DC's most acclaimed chef, the globally famous José Andres, above at left, also joined Mrs. Obama at the Chef's Move! harvest in July of 2010.  He has been a repeat guest chef at the White House, and a vocal Let's Move! advocate, becoming a major public activist on food initiatives in the last five years and speaking in support of healthy eating and sustainable agriculture production.  Andres was plucking broccoli when the photo was taken, which was an unheard-of vegetable for many of the kids at the harvest.  As a side note, the day of the event was blisteringly hot, though everyone in the photos looks as cool as cucumbers.
Gardening becomes a decorative art if you don't know how to cook, and Mrs. Obama's harvests and plantings have featured gardenside cooking lessons for the children, using the vegetables just plucked from the ground.  At the Summer harvest in May of 2013, Mrs. Obama and Executive Chef Cris Comerford explained fennel to two youngsters, encouraging them to smell the unfamiliar, fragrant vegetable.  The dish of the day was Grilled Garden Pizza, starring the fennel, an unlikely choice for kids' pizza.  But the youngsters gobbled it up, seated with Mrs. Obama at picnic tables around the garden.  The recipe is on the site sidebar.
Elmo and Rosita also got in on the gardenside cooking action with Mrs. Obama, Kass, and the kids at the 2013 Fall harvest.  The Muppets wore chefs' hats and aprons as they "helped" the First Lady compose Grilled Turkey Flatbread Sandwiches with Kitchen Garden Salad.  Of course the greens had just come from the garden.  The recipe is on the site sidebar.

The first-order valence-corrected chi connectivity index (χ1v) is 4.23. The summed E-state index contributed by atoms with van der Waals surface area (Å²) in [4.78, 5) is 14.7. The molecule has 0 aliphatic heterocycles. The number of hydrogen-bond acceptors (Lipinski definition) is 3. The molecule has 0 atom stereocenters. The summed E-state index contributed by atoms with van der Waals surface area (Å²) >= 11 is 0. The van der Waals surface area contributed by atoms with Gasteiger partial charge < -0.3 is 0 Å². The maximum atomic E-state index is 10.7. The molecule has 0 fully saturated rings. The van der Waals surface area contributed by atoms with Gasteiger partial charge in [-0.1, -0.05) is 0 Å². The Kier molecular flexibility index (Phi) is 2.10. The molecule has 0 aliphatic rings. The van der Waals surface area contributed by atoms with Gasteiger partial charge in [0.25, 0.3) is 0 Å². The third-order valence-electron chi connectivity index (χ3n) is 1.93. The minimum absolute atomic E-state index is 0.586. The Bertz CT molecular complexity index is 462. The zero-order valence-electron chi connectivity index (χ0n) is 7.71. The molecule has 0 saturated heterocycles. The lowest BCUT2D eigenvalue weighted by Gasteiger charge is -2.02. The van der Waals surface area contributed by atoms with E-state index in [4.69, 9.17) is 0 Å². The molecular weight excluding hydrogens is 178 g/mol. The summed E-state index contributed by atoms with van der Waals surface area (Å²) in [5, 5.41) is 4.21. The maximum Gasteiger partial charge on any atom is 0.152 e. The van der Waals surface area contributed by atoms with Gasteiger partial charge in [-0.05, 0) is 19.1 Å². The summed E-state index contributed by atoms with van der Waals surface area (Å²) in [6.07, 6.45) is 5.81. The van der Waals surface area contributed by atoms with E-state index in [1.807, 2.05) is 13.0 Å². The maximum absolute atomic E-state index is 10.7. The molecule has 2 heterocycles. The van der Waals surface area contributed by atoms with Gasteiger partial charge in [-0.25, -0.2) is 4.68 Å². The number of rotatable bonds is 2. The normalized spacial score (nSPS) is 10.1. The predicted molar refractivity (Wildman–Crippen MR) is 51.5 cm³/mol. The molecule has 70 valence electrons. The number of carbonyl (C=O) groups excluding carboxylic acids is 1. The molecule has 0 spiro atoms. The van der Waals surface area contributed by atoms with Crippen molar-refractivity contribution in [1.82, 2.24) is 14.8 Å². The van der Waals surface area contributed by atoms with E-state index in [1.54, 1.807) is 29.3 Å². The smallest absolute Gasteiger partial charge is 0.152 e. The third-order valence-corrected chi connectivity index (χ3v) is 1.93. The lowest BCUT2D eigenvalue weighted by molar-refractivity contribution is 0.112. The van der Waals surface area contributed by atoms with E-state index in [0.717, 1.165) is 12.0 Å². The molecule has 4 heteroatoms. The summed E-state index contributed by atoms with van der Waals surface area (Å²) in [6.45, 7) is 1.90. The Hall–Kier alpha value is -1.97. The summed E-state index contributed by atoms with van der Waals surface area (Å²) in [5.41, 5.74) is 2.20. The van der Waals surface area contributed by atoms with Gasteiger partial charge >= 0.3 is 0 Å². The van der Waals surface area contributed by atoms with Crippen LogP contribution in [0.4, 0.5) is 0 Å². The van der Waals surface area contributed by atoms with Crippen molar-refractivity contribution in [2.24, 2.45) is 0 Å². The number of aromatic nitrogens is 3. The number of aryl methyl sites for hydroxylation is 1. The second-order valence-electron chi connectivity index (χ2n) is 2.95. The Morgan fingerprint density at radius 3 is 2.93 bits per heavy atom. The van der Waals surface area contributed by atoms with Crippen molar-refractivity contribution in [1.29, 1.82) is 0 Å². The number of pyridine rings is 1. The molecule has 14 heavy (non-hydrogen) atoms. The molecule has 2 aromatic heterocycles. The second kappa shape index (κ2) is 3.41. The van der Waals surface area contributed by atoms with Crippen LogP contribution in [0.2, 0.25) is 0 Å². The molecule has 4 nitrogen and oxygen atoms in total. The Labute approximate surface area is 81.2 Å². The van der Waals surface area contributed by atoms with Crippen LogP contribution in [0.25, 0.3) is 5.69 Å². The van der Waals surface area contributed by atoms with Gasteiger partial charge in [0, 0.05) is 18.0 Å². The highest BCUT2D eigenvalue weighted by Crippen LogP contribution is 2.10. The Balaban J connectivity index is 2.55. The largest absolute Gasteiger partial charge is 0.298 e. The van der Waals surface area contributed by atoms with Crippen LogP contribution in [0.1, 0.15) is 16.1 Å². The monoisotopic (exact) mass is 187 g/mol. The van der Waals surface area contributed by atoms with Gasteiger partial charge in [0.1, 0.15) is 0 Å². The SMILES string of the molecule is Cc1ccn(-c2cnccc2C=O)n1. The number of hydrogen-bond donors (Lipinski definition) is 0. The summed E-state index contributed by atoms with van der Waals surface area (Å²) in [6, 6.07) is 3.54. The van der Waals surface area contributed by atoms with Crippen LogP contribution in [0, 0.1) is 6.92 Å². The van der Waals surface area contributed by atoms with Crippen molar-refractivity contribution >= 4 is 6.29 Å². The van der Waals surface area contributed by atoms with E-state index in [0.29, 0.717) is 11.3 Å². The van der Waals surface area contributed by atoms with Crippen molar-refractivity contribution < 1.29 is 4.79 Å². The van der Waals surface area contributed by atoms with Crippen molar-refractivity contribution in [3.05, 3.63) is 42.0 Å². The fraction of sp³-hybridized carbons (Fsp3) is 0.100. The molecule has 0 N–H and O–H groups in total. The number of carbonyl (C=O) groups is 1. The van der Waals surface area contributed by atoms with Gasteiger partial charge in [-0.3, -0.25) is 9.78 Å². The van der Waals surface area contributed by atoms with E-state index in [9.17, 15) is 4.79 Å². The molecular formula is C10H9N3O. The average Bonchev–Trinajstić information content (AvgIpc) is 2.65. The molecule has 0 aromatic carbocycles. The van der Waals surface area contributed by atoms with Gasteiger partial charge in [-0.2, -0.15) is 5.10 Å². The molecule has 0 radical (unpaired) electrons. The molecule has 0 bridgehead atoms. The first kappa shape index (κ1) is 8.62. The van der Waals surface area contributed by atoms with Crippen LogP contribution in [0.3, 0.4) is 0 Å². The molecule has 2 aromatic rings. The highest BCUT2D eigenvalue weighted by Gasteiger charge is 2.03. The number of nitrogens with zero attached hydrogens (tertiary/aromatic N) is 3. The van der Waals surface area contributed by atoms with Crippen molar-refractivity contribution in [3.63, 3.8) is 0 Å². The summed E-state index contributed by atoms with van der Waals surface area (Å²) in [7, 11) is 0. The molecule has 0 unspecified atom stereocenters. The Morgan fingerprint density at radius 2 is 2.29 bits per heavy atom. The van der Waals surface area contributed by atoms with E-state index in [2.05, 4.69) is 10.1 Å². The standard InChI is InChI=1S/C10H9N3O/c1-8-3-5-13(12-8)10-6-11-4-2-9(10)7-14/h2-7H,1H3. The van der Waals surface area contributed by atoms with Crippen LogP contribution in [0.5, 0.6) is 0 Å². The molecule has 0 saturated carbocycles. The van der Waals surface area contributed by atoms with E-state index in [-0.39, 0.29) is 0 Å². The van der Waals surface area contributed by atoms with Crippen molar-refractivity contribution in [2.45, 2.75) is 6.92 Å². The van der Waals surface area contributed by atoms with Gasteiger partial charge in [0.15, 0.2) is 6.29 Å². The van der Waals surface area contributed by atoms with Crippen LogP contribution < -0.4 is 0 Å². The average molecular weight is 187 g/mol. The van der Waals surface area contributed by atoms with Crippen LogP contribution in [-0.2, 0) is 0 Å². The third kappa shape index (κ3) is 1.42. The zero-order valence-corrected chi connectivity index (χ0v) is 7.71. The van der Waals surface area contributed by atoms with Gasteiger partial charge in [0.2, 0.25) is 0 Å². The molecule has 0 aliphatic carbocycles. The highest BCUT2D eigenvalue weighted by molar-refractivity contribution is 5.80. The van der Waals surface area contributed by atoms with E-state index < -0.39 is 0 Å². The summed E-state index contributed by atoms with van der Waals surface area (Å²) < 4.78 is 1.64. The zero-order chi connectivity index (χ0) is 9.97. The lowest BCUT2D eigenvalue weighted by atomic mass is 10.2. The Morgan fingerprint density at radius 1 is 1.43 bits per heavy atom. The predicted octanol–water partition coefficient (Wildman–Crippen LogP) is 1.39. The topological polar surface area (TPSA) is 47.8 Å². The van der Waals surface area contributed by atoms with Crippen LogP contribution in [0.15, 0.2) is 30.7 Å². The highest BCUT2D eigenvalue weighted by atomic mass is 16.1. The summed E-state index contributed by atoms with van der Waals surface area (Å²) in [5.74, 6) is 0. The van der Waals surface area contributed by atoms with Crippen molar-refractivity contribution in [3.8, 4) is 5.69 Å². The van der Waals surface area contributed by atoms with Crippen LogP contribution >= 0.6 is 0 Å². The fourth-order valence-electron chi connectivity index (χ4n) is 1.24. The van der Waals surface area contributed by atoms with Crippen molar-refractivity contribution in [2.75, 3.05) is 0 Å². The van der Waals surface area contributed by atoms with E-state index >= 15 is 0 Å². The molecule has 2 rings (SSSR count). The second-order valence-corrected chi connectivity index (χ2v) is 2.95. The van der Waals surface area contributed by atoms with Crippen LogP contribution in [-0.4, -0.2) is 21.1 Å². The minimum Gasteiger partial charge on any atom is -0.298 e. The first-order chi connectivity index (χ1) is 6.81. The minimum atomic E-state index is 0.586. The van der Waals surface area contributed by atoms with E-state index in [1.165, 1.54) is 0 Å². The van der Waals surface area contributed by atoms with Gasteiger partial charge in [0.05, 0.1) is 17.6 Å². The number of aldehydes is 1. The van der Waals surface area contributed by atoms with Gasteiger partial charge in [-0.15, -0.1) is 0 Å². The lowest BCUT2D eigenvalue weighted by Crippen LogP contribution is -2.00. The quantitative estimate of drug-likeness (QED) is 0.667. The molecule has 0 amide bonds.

The entire White House kitchen staff does double duty as Let's Move! ambassadors, speaking to children at schools, creating educational videos, speaking at policy conferences, and performing live cooking demonstrations in addition to their Presidential culinary assignments.  They are clearly devoted to Mrs. Obama, and the feeling is returned.  At the Spring 2013 planting, Mrs. Obama hugged her chefs--and her Chief Usher--one by one as they stood by a newly planted bed of sea kale.  From L, Assistant Pastry Chef Susie Morrison, Assistant Chef Margie Fineran, Comerford, Chief Usher Angella Reid, and Executive Pastry Chef Bill Yosses.  Yosses and Morrison lead the weekly crew of volunteers who help the National Park Service gardeners maintain the garden.  As a side note, Reid, appointed by President Obama, is the first woman Chief Usher in White House history, and only the second African American to hold the post.